Considering how un-sexy most of the Ivy League is, it’s always creepy how pervy and sex-obsessed Yale is, whether it be naked recruitment parties, sexist Asian playboys or, taking my personal vote for most scarring, interpretive art ostensibly created from the bodily remnants of a rigorous nine-month period of self-induced abortions.
But things might be changing for the university ranked the second-horniest in the nation by Newsweek and The Daily Beast. Last week, Yale president Richard Levin announced that the student-run Sex Week — Yale’s biennial celebration of everything porn-related or moderately sexually offensive — would no longer be permitted to use university facilities or Yale’s name to conduct the program’s festivities.
Conservative students have long complained about Sex Week, saying it promotes sexual licentiousness rather than sexual understanding. It’s not a hard argument to fathom. While the program has reportedly described itself as “a campus-wide interdisciplinary sex education program,” recent events have included meetings with porn stars and everything sex toy-related rather than the feel-good, diversity-embracing group talk sessions of after-school specials. And campus group Undergraduates for a Better Yale College, which claims to promote “responsibility, integrity, and respect for others,” sent out a letter earlier this year saying that “about one-third of the events were hosted or facilitated by pornographic film actors or people intimately involved with the pornography industry.”
But, as much attention as the Ivy League normally pays to token conservatives lamenting the downfall of academia into liberal debauchery, the real impetus behind the change was a recent report released by Yale’s Advisory Committee on Campus Climate, a task force convened in April to address improving Yale’s sexual culture and, you know, alleviate the bad press from all that Title IX violation stuff. The report called for the elimination of Sex Week and lamented that the event had devolved into little more than a parade of “titillating displays, ‘adult’ film stars, and commercial sponsors of such material.”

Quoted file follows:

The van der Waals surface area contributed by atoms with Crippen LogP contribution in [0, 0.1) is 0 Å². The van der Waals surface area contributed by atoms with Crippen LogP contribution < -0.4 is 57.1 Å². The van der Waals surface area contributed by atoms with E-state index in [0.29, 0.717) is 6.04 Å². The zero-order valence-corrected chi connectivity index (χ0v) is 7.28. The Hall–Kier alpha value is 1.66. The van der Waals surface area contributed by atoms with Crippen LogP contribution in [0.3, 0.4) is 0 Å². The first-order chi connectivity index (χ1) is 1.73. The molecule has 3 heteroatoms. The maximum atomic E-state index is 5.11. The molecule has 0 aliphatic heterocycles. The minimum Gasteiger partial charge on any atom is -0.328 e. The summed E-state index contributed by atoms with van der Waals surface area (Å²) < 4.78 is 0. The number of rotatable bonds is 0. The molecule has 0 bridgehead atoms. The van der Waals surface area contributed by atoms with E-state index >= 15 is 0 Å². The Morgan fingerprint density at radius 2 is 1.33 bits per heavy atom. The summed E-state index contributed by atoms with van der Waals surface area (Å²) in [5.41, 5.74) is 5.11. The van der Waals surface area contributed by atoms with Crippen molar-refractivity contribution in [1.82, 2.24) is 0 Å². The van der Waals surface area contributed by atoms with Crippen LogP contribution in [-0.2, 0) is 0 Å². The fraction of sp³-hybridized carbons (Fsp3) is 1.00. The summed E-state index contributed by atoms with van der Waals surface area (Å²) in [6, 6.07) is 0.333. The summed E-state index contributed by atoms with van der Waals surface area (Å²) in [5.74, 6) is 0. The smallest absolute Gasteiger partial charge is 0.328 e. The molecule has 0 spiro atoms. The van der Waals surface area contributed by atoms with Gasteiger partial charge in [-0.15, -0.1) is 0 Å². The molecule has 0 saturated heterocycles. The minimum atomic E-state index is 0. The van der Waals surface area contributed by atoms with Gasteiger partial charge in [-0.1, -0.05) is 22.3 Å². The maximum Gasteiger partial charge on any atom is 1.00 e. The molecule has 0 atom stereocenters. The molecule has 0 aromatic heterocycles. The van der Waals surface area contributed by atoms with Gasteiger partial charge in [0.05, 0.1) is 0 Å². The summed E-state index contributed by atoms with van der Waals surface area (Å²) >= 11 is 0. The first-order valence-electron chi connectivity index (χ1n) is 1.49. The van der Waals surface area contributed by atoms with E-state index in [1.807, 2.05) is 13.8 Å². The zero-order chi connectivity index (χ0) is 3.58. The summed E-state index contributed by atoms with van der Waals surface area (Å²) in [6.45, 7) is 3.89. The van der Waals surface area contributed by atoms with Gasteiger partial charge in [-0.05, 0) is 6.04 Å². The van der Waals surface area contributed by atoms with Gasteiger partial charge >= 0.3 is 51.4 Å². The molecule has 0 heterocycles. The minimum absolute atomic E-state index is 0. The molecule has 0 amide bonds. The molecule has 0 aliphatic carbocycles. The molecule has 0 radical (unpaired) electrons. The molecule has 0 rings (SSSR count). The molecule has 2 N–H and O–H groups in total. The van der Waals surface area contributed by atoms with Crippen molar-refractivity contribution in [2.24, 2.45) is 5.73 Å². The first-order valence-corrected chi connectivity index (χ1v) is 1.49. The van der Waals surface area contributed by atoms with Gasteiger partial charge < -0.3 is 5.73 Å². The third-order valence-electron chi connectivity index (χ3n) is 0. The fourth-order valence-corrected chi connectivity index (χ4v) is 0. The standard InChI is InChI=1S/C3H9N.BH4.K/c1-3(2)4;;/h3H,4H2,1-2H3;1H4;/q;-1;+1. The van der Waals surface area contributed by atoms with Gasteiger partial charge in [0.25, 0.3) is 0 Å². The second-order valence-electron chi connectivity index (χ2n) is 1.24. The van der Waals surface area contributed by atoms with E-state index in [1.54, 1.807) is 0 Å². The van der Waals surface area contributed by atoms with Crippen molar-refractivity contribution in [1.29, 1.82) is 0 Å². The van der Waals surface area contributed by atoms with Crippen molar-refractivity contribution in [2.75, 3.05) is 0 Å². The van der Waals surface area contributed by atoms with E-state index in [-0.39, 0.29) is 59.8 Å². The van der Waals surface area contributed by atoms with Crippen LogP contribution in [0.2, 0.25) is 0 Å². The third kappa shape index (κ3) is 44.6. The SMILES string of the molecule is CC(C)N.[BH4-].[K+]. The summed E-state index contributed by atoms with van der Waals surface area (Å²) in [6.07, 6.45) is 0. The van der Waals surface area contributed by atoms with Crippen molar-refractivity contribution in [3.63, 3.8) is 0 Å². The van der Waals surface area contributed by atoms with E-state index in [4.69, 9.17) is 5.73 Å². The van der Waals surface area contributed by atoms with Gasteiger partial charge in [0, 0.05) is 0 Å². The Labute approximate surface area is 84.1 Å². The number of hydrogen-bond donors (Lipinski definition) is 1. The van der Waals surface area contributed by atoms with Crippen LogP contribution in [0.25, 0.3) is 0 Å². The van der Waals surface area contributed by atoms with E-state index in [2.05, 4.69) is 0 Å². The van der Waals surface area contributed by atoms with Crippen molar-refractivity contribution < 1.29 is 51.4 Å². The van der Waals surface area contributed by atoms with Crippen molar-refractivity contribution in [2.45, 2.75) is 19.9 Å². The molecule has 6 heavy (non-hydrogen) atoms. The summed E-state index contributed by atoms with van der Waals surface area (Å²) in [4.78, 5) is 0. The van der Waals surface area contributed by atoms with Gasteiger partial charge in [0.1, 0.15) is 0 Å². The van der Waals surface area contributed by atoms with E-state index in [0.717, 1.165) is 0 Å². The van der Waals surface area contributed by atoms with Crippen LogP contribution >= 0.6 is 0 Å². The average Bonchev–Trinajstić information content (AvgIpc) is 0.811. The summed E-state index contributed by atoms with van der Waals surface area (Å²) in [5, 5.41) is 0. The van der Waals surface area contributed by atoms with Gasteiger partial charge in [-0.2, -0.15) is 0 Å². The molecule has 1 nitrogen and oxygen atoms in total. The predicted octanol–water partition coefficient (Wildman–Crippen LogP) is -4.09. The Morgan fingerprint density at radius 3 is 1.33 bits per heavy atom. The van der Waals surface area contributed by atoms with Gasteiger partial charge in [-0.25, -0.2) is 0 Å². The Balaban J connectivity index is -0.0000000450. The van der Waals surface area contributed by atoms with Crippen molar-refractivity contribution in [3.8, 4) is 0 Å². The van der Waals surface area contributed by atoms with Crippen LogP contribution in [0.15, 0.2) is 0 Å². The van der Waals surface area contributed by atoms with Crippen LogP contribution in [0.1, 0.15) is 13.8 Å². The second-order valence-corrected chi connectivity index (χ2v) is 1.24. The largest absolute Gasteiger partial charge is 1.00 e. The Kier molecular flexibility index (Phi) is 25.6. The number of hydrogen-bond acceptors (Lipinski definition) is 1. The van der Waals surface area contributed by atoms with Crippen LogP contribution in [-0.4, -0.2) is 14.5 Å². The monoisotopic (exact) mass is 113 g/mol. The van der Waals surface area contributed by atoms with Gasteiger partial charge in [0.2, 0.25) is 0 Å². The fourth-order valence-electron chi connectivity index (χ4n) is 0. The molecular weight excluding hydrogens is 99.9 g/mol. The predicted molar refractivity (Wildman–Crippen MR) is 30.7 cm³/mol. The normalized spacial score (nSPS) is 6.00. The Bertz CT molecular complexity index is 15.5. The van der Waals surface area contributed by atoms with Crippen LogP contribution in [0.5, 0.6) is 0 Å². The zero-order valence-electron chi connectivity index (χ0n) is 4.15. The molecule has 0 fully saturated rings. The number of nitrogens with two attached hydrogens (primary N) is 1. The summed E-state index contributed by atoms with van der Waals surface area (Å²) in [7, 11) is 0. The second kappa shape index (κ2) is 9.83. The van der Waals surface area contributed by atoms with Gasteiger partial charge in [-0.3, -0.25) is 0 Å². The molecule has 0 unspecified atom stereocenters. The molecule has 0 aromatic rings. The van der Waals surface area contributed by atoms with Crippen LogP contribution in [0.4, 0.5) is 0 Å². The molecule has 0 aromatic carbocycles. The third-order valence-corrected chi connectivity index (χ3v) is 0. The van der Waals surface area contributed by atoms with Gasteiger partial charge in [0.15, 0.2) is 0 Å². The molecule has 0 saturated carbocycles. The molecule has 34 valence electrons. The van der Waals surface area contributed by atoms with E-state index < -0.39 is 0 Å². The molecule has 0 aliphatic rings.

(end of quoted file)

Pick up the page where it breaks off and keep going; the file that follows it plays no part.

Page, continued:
According to a copy of the report obtained by Jezebel, the committee cited Sex Week’s general lack of anything healthy or supportive for the campus sexual community as reasons to boot the program from the list of university-endorsed events:
We recognize the role of events that promote healthy discourse and help students explore issues of intimacy, love, and relationships as they relate to their own lives but feel that the most recent iterations of ‘Sex Week at Yale’ cannot accomplish this. Administrators and student organizers must be thoughtful about working together to create a new program that is consistent with a climate of respect and responsibility (and thus worthy of the University’s support).
While Levin stopped short of outright banning the event, citing his reluctance to quash Yalies’ freedom of expression, he did withdraw all university support for the event while giving Sex Week’s organizers the chance to submit a proposal for a revised, more academic sort of program. But with characteristic Yale cockiness (pun intended), Sex Week organizer Connie Cho ’13 told the Yale Daily News that the event still served its original purpose and that she was confident Sex Week “is going to happen.”
We’re waiting to see how that turns out. But in the meantime, it looks like the knowledge that Yale’s turned into the Ivy League equivalent of that creepy guy who sits behind you in class, and just might be smelling your hair, finally compelled administrators to put their foot down and say no to something. But then again, at Yale, no means yes.